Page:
The enactment of adult use access regulations ought not to amend or override existing medical use access laws
Laws and regulations governing medical cannabis access to qualified patients exist in a majority of US states. NORML acknowledges that the medical cannabis market and the recreational cannabis market are not necessarily one and the same, and that individual consumers of these markets may possess needs that differ from one another.
For instance, patients may require access to a wider array of products, as well as to products of higher cannabinoid potency (e.g., concentrates), than do those consuming cannabis for recreational purposes. Further, many patients require a consistent supply of cannabis to mitigate chronic conditions, and therefore they should not necessarily be subject to the same sort of taxes, fees, or possession limits that are imposed upon those accessing the adult use market.
Cannabis products sold at retail must be subject to third-party testing in order to assure product quality
Cannabis flower sold at retail must be subject to third-party testing in order to assure that the product is free from unwanted contaminants, such as molds or pesticides. Testing of cannabis and/or cannabis infused products must further identify the precise presence of individual cannabinoids (such as THC and CBD) and terpene content, and such information must be prominently displayed on the products’ label. Such testing and labeling ensures that adult consumers have consistent access to a standardized product and have the information necessary to make an informed decision prior to purchase.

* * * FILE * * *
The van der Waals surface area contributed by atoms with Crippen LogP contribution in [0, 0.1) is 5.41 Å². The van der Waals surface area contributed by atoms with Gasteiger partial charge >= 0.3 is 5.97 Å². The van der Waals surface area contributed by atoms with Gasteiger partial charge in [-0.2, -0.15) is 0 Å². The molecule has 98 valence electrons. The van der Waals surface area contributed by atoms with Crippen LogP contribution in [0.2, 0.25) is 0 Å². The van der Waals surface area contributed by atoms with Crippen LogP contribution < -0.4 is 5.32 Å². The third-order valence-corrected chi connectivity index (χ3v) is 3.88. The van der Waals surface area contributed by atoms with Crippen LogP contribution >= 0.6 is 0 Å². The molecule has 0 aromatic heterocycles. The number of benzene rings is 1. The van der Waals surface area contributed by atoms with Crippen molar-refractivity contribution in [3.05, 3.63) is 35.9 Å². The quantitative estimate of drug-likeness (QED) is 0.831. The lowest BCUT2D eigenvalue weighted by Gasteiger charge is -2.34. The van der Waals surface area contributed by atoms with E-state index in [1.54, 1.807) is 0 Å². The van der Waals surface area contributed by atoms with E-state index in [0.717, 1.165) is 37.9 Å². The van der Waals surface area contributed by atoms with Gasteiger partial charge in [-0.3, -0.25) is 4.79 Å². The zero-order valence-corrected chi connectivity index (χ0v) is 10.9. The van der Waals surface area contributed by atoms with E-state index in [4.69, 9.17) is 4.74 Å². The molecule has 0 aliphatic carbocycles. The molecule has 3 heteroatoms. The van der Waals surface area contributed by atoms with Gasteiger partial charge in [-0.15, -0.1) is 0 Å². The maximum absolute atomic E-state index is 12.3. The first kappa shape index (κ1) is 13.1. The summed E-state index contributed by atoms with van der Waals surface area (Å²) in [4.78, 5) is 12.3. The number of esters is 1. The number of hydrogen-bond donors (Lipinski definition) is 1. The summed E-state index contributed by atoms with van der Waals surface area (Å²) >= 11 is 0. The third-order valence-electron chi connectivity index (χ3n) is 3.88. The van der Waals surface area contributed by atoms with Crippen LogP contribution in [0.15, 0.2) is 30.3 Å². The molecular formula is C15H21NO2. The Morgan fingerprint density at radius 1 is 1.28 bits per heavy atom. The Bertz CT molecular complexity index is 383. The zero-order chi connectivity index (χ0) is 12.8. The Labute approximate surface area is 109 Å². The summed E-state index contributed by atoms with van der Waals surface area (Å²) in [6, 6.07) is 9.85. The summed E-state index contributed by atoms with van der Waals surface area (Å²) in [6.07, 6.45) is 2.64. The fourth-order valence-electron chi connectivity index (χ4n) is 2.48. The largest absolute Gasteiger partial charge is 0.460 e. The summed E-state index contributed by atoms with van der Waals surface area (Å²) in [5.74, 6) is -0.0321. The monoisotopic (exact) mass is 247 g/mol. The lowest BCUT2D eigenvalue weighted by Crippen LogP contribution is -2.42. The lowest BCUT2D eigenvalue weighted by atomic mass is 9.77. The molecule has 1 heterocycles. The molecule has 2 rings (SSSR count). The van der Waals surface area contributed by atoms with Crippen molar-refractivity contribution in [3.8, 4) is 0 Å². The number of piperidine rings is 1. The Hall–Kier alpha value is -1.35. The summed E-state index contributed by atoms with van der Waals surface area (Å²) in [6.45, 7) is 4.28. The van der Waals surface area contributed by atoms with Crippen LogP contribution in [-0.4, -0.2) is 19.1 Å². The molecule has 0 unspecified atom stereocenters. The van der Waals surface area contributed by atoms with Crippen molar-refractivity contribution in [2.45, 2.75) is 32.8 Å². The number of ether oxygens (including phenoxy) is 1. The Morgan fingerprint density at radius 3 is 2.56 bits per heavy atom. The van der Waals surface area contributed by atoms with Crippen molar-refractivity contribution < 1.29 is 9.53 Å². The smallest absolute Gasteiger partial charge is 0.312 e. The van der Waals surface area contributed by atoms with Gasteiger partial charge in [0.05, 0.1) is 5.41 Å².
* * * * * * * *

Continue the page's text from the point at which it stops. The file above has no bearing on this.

Arbitrary limits criminalizing the production and/or sale of products with higher levels of THC should be discouraged
NORML opposes the imposition of arbitrary caps that seek to prohibit the production, sale, and/or possession of certain products containing higher THC potencies.
Sensationalist claims alleging that today’s marijuana is far more potent, and therefore inherently more dangerous to society, than the cannabis of the prior generations are nothing new. Such claims first emerged in the 1980s and continue to this day. That said, there exists little data substantiating fears that these products pose any sort of unique health threat. In fact, higher potent cannabis products, such as hashish, have always existed and essentially, marijuana is still the same plant it has always been — with most of the increase in strength akin to the difference between beer and wine, or between a cup of tea and an espresso.
Concerns that higher potency products, such as cannabis concentrates, might increase one’s risk of psychosis or schizophrenia remain subject to ongoing debate. Thus far, studies have failed to identify any parallel relationship between rising rates of cannabis use among the general population and increasing incidences of mental illness – thereby undermining claims of an independent causal relationship. Further, the often-cited 2019 study published in The Lancet alleging a link between the consumption of higher THC cannabis and elevated incidences of psychotic disorder was based upon participants’ self-reporting of the quality of cannabis purchased on the illicit market. No one in the study had any verification whether or not the cannabis consumed was either high, moderate, or low potency — leading any conclusions from the study to be specious at best.